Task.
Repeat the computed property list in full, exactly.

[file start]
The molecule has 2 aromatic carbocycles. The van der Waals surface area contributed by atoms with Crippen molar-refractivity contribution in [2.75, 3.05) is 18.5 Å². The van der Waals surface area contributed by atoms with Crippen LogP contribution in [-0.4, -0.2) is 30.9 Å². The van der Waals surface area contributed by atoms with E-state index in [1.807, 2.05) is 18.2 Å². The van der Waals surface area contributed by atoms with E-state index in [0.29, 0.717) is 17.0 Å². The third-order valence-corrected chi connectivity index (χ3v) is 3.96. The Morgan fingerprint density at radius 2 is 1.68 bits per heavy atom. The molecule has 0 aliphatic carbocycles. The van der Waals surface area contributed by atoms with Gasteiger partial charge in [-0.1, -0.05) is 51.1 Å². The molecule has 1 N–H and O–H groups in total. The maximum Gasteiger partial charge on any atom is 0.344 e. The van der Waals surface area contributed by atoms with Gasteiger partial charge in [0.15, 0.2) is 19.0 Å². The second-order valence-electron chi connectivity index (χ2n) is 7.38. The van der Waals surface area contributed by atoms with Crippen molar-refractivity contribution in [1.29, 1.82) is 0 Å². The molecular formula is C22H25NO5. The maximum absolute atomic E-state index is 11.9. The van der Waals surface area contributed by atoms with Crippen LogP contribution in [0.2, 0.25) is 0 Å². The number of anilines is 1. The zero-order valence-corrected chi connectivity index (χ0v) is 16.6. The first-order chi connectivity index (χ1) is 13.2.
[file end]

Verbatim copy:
The molecule has 2 aromatic carbocycles. The van der Waals surface area contributed by atoms with Crippen molar-refractivity contribution in [2.75, 3.05) is 18.5 Å². The van der Waals surface area contributed by atoms with Crippen LogP contribution in [-0.4, -0.2) is 30.9 Å². The van der Waals surface area contributed by atoms with E-state index in [1.807, 2.05) is 18.2 Å². The van der Waals surface area contributed by atoms with E-state index in [0.29, 0.717) is 17.0 Å². The third-order valence-corrected chi connectivity index (χ3v) is 3.96. The Morgan fingerprint density at radius 2 is 1.68 bits per heavy atom. The molecule has 0 aliphatic carbocycles. The van der Waals surface area contributed by atoms with Gasteiger partial charge in [-0.1, -0.05) is 51.1 Å². The molecule has 1 N–H and O–H groups in total. The maximum Gasteiger partial charge on any atom is 0.344 e. The van der Waals surface area contributed by atoms with Gasteiger partial charge in [0.15, 0.2) is 19.0 Å². The second-order valence-electron chi connectivity index (χ2n) is 7.38. The van der Waals surface area contributed by atoms with Crippen molar-refractivity contribution in [1.29, 1.82) is 0 Å². The molecular formula is C22H25NO5. The maximum absolute atomic E-state index is 11.9. The van der Waals surface area contributed by atoms with Crippen LogP contribution in [0.2, 0.25) is 0 Å². The number of anilines is 1. The zero-order valence-corrected chi connectivity index (χ0v) is 16.6. The first-order chi connectivity index (χ1) is 13.2.